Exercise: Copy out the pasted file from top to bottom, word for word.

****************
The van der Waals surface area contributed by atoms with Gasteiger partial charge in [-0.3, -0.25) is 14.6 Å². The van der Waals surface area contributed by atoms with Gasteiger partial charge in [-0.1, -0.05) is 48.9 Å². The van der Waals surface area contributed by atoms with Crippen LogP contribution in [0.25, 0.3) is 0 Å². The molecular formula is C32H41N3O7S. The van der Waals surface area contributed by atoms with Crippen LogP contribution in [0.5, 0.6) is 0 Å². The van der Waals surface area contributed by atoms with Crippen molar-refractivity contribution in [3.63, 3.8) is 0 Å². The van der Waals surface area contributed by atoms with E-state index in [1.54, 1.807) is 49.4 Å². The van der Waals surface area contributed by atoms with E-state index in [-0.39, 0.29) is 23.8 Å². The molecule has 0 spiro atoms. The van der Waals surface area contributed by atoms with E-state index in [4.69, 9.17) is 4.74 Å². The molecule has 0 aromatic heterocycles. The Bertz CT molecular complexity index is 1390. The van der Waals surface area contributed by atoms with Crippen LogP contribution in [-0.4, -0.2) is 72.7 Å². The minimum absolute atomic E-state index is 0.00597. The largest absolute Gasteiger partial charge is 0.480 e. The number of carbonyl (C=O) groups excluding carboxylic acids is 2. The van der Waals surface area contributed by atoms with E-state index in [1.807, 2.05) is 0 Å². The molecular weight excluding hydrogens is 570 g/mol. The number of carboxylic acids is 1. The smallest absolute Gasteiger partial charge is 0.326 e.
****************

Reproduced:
The van der Waals surface area contributed by atoms with Gasteiger partial charge in [-0.3, -0.25) is 14.6 Å². The van der Waals surface area contributed by atoms with Gasteiger partial charge in [-0.1, -0.05) is 48.9 Å². The van der Waals surface area contributed by atoms with Crippen LogP contribution in [0.25, 0.3) is 0 Å². The molecular formula is C32H41N3O7S. The van der Waals surface area contributed by atoms with Crippen LogP contribution in [0.5, 0.6) is 0 Å². The van der Waals surface area contributed by atoms with Crippen molar-refractivity contribution in [3.63, 3.8) is 0 Å². The van der Waals surface area contributed by atoms with E-state index in [1.54, 1.807) is 49.4 Å². The van der Waals surface area contributed by atoms with E-state index in [-0.39, 0.29) is 23.8 Å². The molecule has 0 spiro atoms. The van der Waals surface area contributed by atoms with E-state index in [4.69, 9.17) is 4.74 Å². The molecule has 0 aromatic heterocycles. The Bertz CT molecular complexity index is 1390. The van der Waals surface area contributed by atoms with Crippen LogP contribution in [-0.4, -0.2) is 72.7 Å². The minimum absolute atomic E-state index is 0.00597. The largest absolute Gasteiger partial charge is 0.480 e. The number of carbonyl (C=O) groups excluding carboxylic acids is 2. The van der Waals surface area contributed by atoms with E-state index in [1.807, 2.05) is 0 Å². The molecular weight excluding hydrogens is 570 g/mol. The number of carboxylic acids is 1. The smallest absolute Gasteiger partial charge is 0.326 e.